Let a bad day set with the sunset and start the new day fresh.
Some days seem to be perfect, other days you wish you could start over and do it all differently. Here's a journaling technique that gives you the chance to change the way the day went. You've heard of rewriting history? Well, this is called, "evening evaluation" and it is a healthy way of rewriting history.
So, what is evening evaluation? Evening evaluation is setting aside a few minutes each evening to look back over the day and evaluate how you lived your day. Use your journal to write about the good and to rewrite the things you weren't pleased with recreating the way you wish circumstances had gone. This is not a technique for escaping reality and pretending things were different than they were, but is rather a technique for assessing the way you handled situations or setbacks and, if you were not pleased with your reactions or responses, taking the time to stop and ponder on more constructive ways of handling things. Once you have picked one or two things you wish you had done differently then you can "see" yourself acting or reacting in positive ways. You can visualize the way you wish you had been and then, using the journal as a tool, you can also relive those events through dialogue techniques or through writing as an observer the way you wish you had responded during the day.
Make a habit of taking those few minutes at the end of the day and ask yourself a few questions. Then change the way you handled things to a positive, productive way. After you have evaluated your day, changed the way you see yourself responding in situations and written from the new perspective then set goals for the next day to respond or react the way you did in your journal.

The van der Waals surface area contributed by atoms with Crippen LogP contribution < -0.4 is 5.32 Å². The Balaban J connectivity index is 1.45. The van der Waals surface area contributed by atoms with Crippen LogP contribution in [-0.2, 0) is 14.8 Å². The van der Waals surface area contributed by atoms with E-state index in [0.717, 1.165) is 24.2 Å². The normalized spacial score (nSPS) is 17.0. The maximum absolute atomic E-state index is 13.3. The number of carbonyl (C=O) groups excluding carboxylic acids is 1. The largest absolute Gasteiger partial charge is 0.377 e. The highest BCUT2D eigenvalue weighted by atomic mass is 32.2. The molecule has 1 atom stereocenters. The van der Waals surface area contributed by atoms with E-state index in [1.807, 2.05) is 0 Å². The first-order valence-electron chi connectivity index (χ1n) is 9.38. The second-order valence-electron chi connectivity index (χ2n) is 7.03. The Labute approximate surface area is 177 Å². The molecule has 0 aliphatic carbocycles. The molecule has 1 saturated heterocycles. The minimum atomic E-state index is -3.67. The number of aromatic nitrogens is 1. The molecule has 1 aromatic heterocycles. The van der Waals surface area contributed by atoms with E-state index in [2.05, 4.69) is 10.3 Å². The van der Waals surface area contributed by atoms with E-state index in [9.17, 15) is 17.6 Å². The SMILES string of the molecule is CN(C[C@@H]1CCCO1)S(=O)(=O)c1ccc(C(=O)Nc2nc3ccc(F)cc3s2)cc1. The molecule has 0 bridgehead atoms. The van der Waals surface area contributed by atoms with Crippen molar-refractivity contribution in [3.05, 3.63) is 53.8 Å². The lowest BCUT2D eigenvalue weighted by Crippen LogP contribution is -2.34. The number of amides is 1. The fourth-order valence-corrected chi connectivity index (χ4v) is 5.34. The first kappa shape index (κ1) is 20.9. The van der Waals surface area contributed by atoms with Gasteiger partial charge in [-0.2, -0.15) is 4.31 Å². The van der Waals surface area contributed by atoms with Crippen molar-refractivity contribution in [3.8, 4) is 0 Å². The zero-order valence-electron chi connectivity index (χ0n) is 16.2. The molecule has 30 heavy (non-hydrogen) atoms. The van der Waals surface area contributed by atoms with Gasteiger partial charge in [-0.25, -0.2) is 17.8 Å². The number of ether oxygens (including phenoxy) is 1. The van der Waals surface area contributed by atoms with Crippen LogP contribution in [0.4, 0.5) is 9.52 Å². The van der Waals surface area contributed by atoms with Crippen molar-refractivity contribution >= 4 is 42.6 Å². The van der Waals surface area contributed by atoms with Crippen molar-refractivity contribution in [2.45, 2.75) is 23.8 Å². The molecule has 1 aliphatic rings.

Ask yourself these questions:
- In my interactions with family or friends was I patient and understanding?
- At my job did I put forth an honest day's work?
- Was I easily offended by someone?
- How do I honestly feel about the way my day went?
Write the questions down in your journal and answer them. After you have answered the questions pick one or two things to change and handle in a better, more productive way. Label the writing you do as "New Day" or something that will help to set it apart as a tool to help you progress. If you reacted to others in anger or impatience rewrite the dialogue and respond to them in a kind and loving way. If you were offended by someone, write about the experience only write from their point of view trying to understand the situation now that you are more removed from it. If you didn't work as hard as you could have write, in present tense, the way your work day could have been.
After a few weeks of doing this you will find more and more days turning out just the way you planned them and you will find yourself pleased, as you evaluate the day, that your responses and reactions during the day are becoming the kind you can record with joy exactly as they happened.
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